A study of industrial relations in the insurance industry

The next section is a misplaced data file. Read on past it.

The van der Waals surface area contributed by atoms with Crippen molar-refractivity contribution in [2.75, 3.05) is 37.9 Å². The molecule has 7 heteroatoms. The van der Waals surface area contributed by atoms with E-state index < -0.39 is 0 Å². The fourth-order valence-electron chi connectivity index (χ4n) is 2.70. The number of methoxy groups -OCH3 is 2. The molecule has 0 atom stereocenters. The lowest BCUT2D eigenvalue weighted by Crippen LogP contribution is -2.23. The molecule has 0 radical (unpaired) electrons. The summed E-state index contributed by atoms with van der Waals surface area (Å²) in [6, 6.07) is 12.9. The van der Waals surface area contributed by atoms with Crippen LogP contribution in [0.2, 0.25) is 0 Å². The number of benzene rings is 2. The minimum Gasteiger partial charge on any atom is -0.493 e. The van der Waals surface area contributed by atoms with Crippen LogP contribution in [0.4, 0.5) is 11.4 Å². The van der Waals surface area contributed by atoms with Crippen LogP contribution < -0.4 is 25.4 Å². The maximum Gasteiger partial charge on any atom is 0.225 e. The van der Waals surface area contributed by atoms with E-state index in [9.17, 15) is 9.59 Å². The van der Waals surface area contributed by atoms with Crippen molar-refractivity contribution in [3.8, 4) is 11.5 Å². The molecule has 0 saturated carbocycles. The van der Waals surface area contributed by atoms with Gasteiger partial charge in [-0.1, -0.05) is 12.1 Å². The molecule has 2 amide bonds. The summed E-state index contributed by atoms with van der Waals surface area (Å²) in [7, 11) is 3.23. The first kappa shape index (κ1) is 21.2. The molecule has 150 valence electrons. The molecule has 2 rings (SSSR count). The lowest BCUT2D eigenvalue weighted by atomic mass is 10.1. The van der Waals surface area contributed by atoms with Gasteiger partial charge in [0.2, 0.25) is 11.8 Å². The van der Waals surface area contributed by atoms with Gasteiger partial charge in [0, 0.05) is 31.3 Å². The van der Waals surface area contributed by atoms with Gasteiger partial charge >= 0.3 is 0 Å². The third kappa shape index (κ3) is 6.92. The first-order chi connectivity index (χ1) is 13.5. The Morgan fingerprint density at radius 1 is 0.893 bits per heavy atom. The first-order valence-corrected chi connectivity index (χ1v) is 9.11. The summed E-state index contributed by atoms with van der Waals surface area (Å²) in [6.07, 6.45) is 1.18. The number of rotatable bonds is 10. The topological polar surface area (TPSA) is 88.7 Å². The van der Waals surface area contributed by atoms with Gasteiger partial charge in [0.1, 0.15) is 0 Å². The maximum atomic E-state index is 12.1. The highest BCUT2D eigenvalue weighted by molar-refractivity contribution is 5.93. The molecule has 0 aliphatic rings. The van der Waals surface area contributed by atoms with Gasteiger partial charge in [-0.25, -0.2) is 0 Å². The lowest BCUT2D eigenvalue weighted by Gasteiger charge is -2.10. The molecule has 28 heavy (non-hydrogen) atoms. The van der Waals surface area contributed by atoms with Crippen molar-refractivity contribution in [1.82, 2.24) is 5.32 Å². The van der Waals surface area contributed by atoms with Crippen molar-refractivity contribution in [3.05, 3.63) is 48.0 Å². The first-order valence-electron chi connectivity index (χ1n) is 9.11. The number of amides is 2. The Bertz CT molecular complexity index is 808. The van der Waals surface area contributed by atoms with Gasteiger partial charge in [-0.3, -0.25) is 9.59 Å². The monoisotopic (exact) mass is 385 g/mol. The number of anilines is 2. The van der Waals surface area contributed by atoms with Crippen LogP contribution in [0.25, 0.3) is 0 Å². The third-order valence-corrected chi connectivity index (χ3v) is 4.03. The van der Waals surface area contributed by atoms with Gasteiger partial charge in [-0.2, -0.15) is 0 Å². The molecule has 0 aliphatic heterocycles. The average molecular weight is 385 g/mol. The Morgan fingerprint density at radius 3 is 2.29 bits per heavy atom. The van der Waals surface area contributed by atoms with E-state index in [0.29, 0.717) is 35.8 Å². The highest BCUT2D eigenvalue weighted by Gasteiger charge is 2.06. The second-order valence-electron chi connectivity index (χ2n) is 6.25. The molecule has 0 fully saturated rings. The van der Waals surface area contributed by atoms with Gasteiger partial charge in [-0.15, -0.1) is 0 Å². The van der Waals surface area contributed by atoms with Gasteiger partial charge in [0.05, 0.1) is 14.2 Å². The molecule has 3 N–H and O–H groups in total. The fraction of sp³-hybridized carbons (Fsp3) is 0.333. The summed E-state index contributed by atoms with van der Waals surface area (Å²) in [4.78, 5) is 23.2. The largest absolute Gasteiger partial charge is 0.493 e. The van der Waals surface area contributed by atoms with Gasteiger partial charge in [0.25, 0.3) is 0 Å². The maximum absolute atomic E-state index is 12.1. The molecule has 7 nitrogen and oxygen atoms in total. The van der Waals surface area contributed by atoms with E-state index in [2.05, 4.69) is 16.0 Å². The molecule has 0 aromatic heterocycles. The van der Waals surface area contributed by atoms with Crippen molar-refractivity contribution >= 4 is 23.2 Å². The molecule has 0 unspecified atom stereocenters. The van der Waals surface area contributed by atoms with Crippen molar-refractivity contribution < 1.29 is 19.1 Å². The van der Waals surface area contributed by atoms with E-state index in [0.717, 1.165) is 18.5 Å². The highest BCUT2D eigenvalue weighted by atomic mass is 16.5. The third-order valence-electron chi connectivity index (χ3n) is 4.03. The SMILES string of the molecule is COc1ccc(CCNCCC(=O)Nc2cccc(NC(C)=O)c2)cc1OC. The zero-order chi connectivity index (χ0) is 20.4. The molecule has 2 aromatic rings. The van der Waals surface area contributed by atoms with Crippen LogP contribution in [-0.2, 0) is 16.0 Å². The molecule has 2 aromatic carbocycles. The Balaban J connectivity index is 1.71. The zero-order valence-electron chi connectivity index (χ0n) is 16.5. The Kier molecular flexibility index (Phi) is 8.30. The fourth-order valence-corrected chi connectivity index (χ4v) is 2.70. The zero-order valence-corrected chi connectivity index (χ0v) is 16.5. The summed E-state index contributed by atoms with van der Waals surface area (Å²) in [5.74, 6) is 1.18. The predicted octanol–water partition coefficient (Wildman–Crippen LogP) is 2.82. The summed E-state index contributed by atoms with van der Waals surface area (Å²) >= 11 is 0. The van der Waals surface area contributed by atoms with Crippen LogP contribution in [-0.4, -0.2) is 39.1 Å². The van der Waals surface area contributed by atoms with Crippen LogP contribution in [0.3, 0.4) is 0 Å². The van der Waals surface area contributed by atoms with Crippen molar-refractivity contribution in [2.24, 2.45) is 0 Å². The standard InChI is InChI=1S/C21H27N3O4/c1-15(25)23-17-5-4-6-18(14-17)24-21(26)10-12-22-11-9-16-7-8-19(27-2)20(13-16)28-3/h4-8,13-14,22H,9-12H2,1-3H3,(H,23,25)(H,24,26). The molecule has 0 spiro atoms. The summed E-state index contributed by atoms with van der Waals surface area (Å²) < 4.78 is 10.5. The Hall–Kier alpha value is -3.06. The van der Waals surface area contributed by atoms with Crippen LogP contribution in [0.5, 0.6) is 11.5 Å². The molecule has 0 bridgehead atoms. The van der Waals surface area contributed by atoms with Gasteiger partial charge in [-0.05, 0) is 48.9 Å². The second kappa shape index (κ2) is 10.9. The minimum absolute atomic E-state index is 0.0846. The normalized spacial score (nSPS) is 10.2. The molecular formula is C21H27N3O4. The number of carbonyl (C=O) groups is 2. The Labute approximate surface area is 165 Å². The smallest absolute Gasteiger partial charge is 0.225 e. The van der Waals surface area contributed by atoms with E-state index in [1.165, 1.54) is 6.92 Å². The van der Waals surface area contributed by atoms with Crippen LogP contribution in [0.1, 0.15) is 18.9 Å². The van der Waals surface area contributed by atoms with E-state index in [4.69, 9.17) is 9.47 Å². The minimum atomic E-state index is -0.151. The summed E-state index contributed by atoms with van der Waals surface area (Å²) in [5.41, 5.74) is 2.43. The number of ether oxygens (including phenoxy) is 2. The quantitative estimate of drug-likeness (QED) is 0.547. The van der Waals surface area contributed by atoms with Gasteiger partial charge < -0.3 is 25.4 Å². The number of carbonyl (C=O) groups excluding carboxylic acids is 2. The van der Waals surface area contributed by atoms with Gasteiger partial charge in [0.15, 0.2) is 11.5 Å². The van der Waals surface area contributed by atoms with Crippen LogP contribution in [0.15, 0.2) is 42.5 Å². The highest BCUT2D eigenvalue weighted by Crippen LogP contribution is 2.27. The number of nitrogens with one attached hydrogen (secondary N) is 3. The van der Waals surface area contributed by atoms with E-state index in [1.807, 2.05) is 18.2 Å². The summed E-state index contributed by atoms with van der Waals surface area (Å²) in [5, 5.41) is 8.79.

The thesis examines the links between the changes in office work (in the insurance industry) caused by computerisotion and rationalisation, and their impact on white-collar employees' work expectations. It is hypothesised that such employees have been turning to unions as a way of retrieving their unfulfilled expectations either by gaining bargaining power over such matters as promotion prospects and work content or by achieve compensatory higher salaries. it is farther hypothesised that managements can be expected to resist all attempts by unions to extend their bargaining into spheres traditionally considered as managerial prerogative. The bureaucratic organisational context of insurance employees is described, with particular reference to the way in which tho employer's control over career prospects and work performance is strengthened by increased bureaucratisation. Consideration is then given to one group of employees - professionals - whose possession of professional expertise minimises the impact of bureaucratic control. The First empirical study (a questionnaire attitude survey and interviews) compares work expectations and achievements and attitudes to the employer and trade union of professional and non-professional employees. It was found that the non-professionals perceive a higher level of bureaucratisation in their jobs and also a more pronounced failure of expectations in relation to their work content and career achievements. This influenced their attitude to their employer but was reflected in union membership and their preferred areas of union activity rather than an intention to leave the company. The process by which a union was recognized for collective bargaining in another insurance company is the subject of the second empirical study. The case-study highlights the strategy by which the management of that company sought to preserve its authority and to maintain control over the conduct of decision-making, particularly in areas such as work content and promotion prospects which have been identified as, the core of employees' unfulfilled expectations. The thesis concludes that pressure by white-collar employees through their union for greater influence on matters such as work content and promotion can be anticipated, and that these matters will be the focus of bargaining in the future.